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If this egg scrambling tool works as promised, your egg can come out of its shell with the yolk and egg already mixed. You could hard or soft boil, fry, scramble or devil them into what creator Geraint Krumpe calls "golden eggs," named for the eggs' creamy, soft yellow color when they come out.
"I was laid off from a company I worked for for 11 years," Krumpe says, when asked how this all started. "So I had to get creative."
Krumpe started a product design company, and last Easter he was surfing YouTube videos and found inspiration. "I found a video with a science guy spinning an egg inside a shirtsleeve. So I said, I have to try this. I stayed up late and broke a bunch of eggs trying to get one to work," he says.
Eleven months later, after a lot of development and testing, Krumpe and his company released the kitchen creation he calls the Golden Goose. It works by rotating an egg back and forth at an accelerated rate to mix the yolk and egg together without introducing any outside air. A soft cradle nestles the egg and holds it center, keeping it from breaking during the back-and-forth motion.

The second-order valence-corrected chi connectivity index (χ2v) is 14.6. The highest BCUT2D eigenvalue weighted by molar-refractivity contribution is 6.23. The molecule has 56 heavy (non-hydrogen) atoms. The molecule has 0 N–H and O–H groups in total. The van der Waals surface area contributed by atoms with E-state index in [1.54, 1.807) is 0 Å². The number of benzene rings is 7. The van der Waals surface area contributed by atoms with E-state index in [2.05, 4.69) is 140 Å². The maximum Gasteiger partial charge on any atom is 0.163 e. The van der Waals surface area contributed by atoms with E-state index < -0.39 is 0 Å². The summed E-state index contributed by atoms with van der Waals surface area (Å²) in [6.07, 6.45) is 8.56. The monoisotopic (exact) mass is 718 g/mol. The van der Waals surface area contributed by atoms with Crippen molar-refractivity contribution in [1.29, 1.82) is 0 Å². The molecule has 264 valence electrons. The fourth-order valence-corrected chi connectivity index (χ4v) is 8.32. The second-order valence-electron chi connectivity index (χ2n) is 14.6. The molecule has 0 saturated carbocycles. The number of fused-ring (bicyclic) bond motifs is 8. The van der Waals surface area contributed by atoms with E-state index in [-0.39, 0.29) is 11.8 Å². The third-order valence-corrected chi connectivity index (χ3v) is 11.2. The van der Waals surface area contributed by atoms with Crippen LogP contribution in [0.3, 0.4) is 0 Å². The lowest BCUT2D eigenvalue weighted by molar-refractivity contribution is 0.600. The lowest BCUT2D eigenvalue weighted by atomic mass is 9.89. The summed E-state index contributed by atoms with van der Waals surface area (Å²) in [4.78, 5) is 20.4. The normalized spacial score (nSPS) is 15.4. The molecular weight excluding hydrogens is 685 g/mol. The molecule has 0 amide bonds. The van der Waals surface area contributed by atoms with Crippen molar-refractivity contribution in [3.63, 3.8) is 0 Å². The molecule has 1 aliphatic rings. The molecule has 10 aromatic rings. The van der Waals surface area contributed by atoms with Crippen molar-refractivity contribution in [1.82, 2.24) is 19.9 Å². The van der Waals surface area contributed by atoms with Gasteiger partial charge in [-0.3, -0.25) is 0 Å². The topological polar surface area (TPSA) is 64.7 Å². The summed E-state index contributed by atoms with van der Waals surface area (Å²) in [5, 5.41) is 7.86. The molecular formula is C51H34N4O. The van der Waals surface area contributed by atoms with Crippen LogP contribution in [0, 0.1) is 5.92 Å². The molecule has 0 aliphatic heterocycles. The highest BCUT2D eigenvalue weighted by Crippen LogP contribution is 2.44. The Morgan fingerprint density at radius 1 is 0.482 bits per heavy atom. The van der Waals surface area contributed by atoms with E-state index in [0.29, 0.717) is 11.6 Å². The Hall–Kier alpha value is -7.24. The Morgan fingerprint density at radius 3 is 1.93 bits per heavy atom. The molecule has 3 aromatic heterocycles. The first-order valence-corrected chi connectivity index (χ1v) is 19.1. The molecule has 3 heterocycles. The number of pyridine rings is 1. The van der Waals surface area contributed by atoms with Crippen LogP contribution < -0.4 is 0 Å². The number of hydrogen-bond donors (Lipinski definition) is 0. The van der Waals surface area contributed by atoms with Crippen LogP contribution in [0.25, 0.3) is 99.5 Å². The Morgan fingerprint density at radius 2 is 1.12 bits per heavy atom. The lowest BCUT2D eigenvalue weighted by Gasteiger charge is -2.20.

The device scrambles an egg inside the shell in about 15 seconds.
"You haven't entered any outside air or other gases into the mix of protein and fats, and it allows for this chemistry to happen that has culinary benefits, because depending on what temperature the egg is at and for what time period, you can achieve a range of different flavor profiles and even different colors," Krumpe says.
Imagine all the golden egg creations! Krumpe tells us that a hard-boiled golden egg comes out tasting like savory custard. And if you simply scramble the egg in its shell and crack it into an iron skillet, it creates a tasty scrambled egg dish because you never whisked in any outside air. Plus, there's a little less dish washing.
"This way you don't have to wash a fork and bowl, and it has been suggested that you could spend a lot of time as a prep cook scrambling eggs and putting them in the fridge for breakfast or baking. Here they're pre-scrambled. It doesn't take much effort and it's the best possible way to scramble," Krumpe says.
This invention is already funded, reaching more than $60,000 in support from 1,800 backers, way above its original $34,500 fundraising goal.
Now that it's funded, the plan is to manufacture the devices for the donors this summer and then take Golden Goose directly to consumers. Krumpe says it will retail for around $24, but probably won't be for sale until November at the earliest.
Check out the Kickstarter page for yourself, but a warning, if you're hungry: It includes many photos of delicious egg dishes.